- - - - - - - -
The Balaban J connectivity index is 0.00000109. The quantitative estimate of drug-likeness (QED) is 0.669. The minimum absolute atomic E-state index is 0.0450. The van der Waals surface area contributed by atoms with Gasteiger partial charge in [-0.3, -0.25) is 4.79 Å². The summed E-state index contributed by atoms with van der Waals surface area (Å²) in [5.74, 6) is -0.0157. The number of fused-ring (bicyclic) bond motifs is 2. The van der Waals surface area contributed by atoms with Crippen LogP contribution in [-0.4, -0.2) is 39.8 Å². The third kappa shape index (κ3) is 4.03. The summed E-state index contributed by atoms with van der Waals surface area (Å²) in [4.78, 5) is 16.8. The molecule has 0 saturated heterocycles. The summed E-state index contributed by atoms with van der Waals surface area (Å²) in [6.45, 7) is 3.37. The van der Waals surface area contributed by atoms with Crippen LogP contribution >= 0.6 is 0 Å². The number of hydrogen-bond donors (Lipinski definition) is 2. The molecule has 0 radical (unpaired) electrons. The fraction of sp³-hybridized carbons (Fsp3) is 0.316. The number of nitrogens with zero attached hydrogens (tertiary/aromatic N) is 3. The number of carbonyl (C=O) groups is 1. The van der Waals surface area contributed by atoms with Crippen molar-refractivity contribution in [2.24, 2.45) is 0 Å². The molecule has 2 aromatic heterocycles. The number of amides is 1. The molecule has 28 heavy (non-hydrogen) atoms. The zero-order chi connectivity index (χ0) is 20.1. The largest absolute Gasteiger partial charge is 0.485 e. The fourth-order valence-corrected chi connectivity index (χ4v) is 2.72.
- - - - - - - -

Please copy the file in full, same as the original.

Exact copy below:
The Balaban J connectivity index is 0.00000109. The quantitative estimate of drug-likeness (QED) is 0.669. The minimum absolute atomic E-state index is 0.0450. The van der Waals surface area contributed by atoms with Gasteiger partial charge in [-0.3, -0.25) is 4.79 Å². The summed E-state index contributed by atoms with van der Waals surface area (Å²) in [5.74, 6) is -0.0157. The number of fused-ring (bicyclic) bond motifs is 2. The van der Waals surface area contributed by atoms with Crippen LogP contribution in [-0.4, -0.2) is 39.8 Å². The third kappa shape index (κ3) is 4.03. The summed E-state index contributed by atoms with van der Waals surface area (Å²) in [4.78, 5) is 16.8. The molecule has 0 saturated heterocycles. The summed E-state index contributed by atoms with van der Waals surface area (Å²) in [6.45, 7) is 3.37. The van der Waals surface area contributed by atoms with Crippen LogP contribution >= 0.6 is 0 Å². The number of hydrogen-bond donors (Lipinski definition) is 2. The molecule has 0 radical (unpaired) electrons. The fraction of sp³-hybridized carbons (Fsp3) is 0.316. The number of nitrogens with zero attached hydrogens (tertiary/aromatic N) is 3. The number of carbonyl (C=O) groups is 1. The van der Waals surface area contributed by atoms with Crippen molar-refractivity contribution in [2.24, 2.45) is 0 Å². The molecule has 2 aromatic heterocycles. The number of amides is 1. The molecule has 28 heavy (non-hydrogen) atoms. The zero-order chi connectivity index (χ0) is 20.1. The largest absolute Gasteiger partial charge is 0.485 e. The fourth-order valence-corrected chi connectivity index (χ4v) is 2.72.